No two accounts were the same and the vast majority didn’t fit the stranger = danger narrative. There were stories of wives assaulted by their husbands. Stories of women cornered in stairwells or frat dorms, at their babysitter’s house, camp, in a dressing room, at school. Stories of children assaulted by their uncles, grandparents, parents- who were told to keep quiet because “it’d break up the family.” Stories of survivors who’d been told by the police they’d been “asking for it” because they were at a club drinking, dancing with their rapist. “How could it be rape? You liked him, right?” There were stories of queers and people of color whose reports were not taken seriously because of their gender or the color of their skin. “But you’re both gay right?” With each story I was reminded of what we all share- the weight of having to carry those stories inside of us at all times and the stress and vulnerability that comes when we attempt to air them. I was reminded of the work that comes with having to justify your trauma as real. The uncertainty as to what good it’ll even do in a society so quick to interrogate survivors instead of confronting abusers. Those stories, all 165 of them, wore heavy on me. And I still had an hour to go.
Barely holding myself upward, I approached the final stretch. With each new stone attached to different points of my body (which now included my legs and pelvis because I had no space open along my arms and neck) I felt certain I would drop. Intermittently crowds gathered to watch- some lingering below the loudspeaker listening knowingly, some putting their hands up to the glass, some bursting into laughter which they quickly reeled in after reading the description hung in the window detailing the nature of the performance. And even then there were some who continued to laugh, to point, to harass or stare at me, some even lecherously, even after they realized this was a statement about sexual violence. I stared straight ahead during these last encounters. I didn’t flinch. I couldn’t. I refused to give them the pleasure.
A group of teenagers came by several times throughout the performance to check up on me. Through the glass I could hear them scream, “You can make it!” I could see it in their faces that they already knew too well what sexual assault was. One girl was particularly quiet and could hardly look at me. My heart went out to her whenever they came by to cheer me on.
It was people like them and the large crowd who gathered towards the very end that got me through that final stretch. As the last stone, a ten pound boulder with sharp edges, was hung from my neck, scraping against my chest, I barely made out the sound of my own voice, my own story, ringing out over the dark, rain drenched sidewalk. “The officer assigned to my case told me there were 180 cases just like mine on her desk before closing it. My rapist never suffered more than a phone call.” As the recording ended, I fell to the floor.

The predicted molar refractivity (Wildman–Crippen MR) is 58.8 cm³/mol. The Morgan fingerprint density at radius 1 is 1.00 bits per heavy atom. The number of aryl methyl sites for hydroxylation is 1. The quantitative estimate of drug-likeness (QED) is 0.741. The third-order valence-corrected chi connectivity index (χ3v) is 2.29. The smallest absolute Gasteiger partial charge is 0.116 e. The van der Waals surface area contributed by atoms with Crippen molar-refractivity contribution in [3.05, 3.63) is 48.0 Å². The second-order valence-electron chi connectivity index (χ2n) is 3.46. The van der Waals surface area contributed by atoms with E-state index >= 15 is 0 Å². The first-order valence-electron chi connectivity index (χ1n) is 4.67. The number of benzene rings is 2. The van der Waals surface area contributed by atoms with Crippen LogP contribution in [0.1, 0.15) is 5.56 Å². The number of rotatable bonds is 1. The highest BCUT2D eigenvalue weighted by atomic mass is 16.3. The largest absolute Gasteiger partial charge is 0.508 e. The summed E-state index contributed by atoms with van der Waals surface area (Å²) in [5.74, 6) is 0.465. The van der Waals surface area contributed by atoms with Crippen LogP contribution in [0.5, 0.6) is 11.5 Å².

The stones were cut from my body and after some time I stood up again. My body pulsed with pain and exhilaration. I had done it. Somehow, I had reached the end.
I thanked the crowd that had gathered and those who helped before loading my materials into the back of my truck. The last of these was a handmade book I had left on the sidewalk for survivors to share their thoughts. I opened it to a page at random and read the words, “My girlfriend was assaulted last month and I’ve been trying to support her. She blames herself for what happened even though I tell her over and over again it’s not her fault. She says I should leave her because of what happened but I won’t do that. It’s devastating she has to feel this way. What you’re doing is needed so people like her know they aren’t alone and they aren’t to blame. Thank you.”
I’ve been hesitating to share this— maybe it’s not the right time. Maybe there’ll be a time when current political and cultural affairs aren’t overwhelming survivors with sadness, anger, and disappointment—but I know that time will never come. I was going to let the experience fade into memory but then I thought if I needed a reminder that neither the past nor the present dictate the possibilities of the future, maybe others do too.
Dear Survivors: The system is broken. You are not. You’re rebuilt. And the times when we feel the greatest weight pressing down on us are the times when we need most to push back. We’ve grown stronger for having lived through our experiences. We carry that invisible weight with us every day. But we carry it together. Survivors are the strongest people in the world. And together we will show our strength.
Mirabelle Jones is a writer, performance artist, and visual artist from Oakland, CA. In 2015, her performance To Skin a Catcaller brought international attention to the subject of street harassment. She is the founder of the grassroots collective Art Against Assault which seeks to raise funds for survivor resources while nurturing the production of survivor-initiated creative works.
Thank you to: Anouk Wipprecht, Bella Donna, Crutcher Dunnavant, Robin Gee, Alexander Cotton, Zarinah Agnew, Julia O. Test, Lieven Leroy, Tim Gyudish, ATA Gallery, Tessa Siddle, Ariel Zaccheo, and to all of the survivors who contributed their narratives to this project as well as to survivors everywhere.